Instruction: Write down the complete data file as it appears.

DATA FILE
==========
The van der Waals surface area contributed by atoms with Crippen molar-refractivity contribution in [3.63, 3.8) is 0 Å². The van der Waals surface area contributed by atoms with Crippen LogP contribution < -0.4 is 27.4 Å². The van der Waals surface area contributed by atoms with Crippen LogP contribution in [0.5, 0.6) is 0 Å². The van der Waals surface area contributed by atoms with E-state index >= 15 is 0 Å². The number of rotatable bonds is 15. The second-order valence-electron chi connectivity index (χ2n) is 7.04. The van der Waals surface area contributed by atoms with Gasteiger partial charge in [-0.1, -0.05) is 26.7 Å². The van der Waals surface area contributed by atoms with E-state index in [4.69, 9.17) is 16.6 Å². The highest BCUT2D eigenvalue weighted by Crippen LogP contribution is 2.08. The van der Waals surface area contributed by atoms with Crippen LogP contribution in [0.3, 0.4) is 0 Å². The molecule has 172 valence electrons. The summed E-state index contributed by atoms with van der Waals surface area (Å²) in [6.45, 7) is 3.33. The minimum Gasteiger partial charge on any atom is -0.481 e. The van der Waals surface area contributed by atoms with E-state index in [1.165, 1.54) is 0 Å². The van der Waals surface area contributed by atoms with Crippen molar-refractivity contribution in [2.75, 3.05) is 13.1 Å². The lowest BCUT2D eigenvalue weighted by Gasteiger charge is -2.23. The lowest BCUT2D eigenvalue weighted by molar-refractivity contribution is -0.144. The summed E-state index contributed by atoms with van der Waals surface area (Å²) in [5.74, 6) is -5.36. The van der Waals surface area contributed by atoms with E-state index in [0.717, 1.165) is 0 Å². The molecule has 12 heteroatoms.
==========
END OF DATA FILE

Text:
The van der Waals surface area contributed by atoms with Crippen molar-refractivity contribution in [3.63, 3.8) is 0 Å². The van der Waals surface area contributed by atoms with Crippen LogP contribution < -0.4 is 27.4 Å². The van der Waals surface area contributed by atoms with Crippen LogP contribution in [0.5, 0.6) is 0 Å². The van der Waals surface area contributed by atoms with E-state index >= 15 is 0 Å². The number of rotatable bonds is 15. The second-order valence-electron chi connectivity index (χ2n) is 7.04. The van der Waals surface area contributed by atoms with Gasteiger partial charge in [-0.1, -0.05) is 26.7 Å². The van der Waals surface area contributed by atoms with E-state index in [4.69, 9.17) is 16.6 Å². The highest BCUT2D eigenvalue weighted by Crippen LogP contribution is 2.08. The van der Waals surface area contributed by atoms with Crippen LogP contribution in [0.3, 0.4) is 0 Å². The molecule has 172 valence electrons. The summed E-state index contributed by atoms with van der Waals surface area (Å²) in [6.45, 7) is 3.33. The minimum Gasteiger partial charge on any atom is -0.481 e. The van der Waals surface area contributed by atoms with E-state index in [1.165, 1.54) is 0 Å². The van der Waals surface area contributed by atoms with Crippen molar-refractivity contribution in [2.75, 3.05) is 13.1 Å². The lowest BCUT2D eigenvalue weighted by Gasteiger charge is -2.23. The lowest BCUT2D eigenvalue weighted by molar-refractivity contribution is -0.144. The summed E-state index contributed by atoms with van der Waals surface area (Å²) in [5.74, 6) is -5.36. The van der Waals surface area contributed by atoms with E-state index in [0.717, 1.165) is 0 Å². The molecule has 12 heteroatoms.